Powell’s iPhone App Lifts Store Sales, Tesco Tests Its Own

Powell’s Books and U.K. supermarket giant Tesco are attempting to take mobile marketing off the streets and sidewalks and bring it into the store. For Powell’s,a new app has already increased bricks-and-mortar sales while offering publishers a geotargeted advertising opportunity.

powells2In early April, the independent book seller launched its presence on an app platform by Meridian, a startup that offers retailers and venues in-location navigation tools for patrons. Powell’s customers who have downloaded the iPhone app (soon to be available on Android) can get turn-by-turn directions to books after searching for a title while inside the brand’s flagship Portland, OR location.

That store, dubbed “City of Books,” takes up an entire block in the City of Roses’ northwest district and offers more than 1 million novels, biographies, and other titles.

“You’ve always needed a map to get around the store,” Mark Pennington, e-commerce marketing manager at Powell’s, told ClickZ. “We have always had eight or nine info desks around the store for people who say, ‘Hey, I am looking for this book. How do I get there?’ This is a way for our staff to untether from the computer and spend a lot more time being accessible to customers.”

powells3Pennington said signage around the store has helped spread the word about the Meridian app, while customer service reps with iPhones have been demonstrating it to patrons. Powell’s Facebook (106,000 “likes”) and Twitter (28,000 followers) accounts have also been leveraged to push the initiative.

“We’ve had several thousand downloads of the app at this point,” he said. “What’s really interesting is the level of engagement that the users are showing. We are seeing around 12 page views per visit on the app. The average time spent on the app is around six to seven minutes.”

The mobile app not only helps customers find a book – a proverbial needle in a haystack in this store’s case – but it also routes them to the widest aisles for foot traffic management and merchandising reasons. In terms of the latter, Pennington explained, the widest aisles include new release and special offer display racks while narrower walkways do not.

“You have this ability to influence how people move about the store,” he said. “Eighty percent of the app usage has been in the store. The other 20 percent has been for people game-planning before they get to the store.”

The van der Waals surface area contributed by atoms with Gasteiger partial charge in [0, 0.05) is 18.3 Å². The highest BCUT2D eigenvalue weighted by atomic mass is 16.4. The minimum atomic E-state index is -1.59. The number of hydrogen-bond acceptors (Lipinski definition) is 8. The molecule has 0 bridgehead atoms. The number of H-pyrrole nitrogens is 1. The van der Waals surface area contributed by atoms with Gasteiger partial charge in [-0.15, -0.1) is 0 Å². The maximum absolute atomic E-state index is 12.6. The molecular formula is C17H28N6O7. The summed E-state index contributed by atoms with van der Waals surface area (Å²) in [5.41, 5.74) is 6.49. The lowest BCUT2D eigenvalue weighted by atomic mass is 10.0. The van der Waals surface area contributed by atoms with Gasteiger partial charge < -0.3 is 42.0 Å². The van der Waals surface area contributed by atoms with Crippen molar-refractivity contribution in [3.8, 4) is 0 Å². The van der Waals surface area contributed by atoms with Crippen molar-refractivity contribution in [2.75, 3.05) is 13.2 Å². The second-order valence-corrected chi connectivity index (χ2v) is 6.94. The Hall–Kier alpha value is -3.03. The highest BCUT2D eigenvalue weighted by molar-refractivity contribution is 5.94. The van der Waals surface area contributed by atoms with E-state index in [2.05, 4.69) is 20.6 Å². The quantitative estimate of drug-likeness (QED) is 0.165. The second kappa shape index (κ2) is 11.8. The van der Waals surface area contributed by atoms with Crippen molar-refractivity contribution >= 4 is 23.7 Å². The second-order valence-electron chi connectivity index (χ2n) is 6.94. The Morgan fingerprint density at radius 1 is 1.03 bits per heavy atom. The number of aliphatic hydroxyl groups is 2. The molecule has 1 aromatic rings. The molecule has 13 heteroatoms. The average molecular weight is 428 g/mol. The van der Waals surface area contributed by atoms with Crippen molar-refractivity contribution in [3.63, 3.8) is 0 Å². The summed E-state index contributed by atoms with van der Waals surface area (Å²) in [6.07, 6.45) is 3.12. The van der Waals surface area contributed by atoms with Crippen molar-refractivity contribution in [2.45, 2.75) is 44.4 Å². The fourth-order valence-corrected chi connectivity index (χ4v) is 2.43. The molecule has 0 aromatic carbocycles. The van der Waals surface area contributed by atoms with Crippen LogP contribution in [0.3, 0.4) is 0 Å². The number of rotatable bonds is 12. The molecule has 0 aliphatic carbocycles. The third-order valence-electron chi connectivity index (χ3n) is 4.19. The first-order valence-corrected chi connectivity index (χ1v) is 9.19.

But what about affecting purchase behavior? Since sales during March and April are normally roughly the same because there is little-to-no seasonal influence on consumers’ book-shopping habits, Pennington said he was eager to compare pre-app (March) vs. post-app (April) numbers.

“We saw an uptick in sales for titles that were searched in April compared to their sales during March,” he said.

Armed with engagement and sales results, Pennington and his team are now meeting with major publishers to sell banner ads via the app. They’ll pitch the scenario of targeting Powell’s shoppers who search for, in one example, a back-list science fiction novel with an ad for a new sci-fi release.

“We needed some data behind it to say, ‘This is the kind of impact an advertisement would have,'” the e-commerce manager said. “We took a month’s worth of data. The numbers we saw are `compelling…It’s difficult to capture that moment when an in-store customer shows what he or she is interested in. The app enables a publisher to serve an ad to a customer who has just declared his or her intent to purchase in that category.”

Pennington added, “Book selling is a long-tail endeavor. There is just a ton of back-list titles that have been out for years, but it is a huge part of the business. For a store like Powell’s compared to a Barnes & Noble, it’s…a bigger part of our business. Most app searches so far are on back-list titles.”

Tesco’s GPS-Enabled App Directs Patrons to Products

On Tesco’s blog Monday, the U.K.-based retail giant announced a store-mobile-app effort similar to Powell’s.

Tesco’s app shows users where products are via a store map, guides them to the items via the shortest route, and also displays where they are currently standing in the shop. The app, available to Android users, is being piloted at a northeast London location, where the brand is recruiting customers to participate in the test.

Tesco claims its “Satnav” app is accurate to within 3 meters, or 3.2 yards. The U.K. supermarket is employing a GPS-enabled system, while Powell’s version relies on a more statically-built program.

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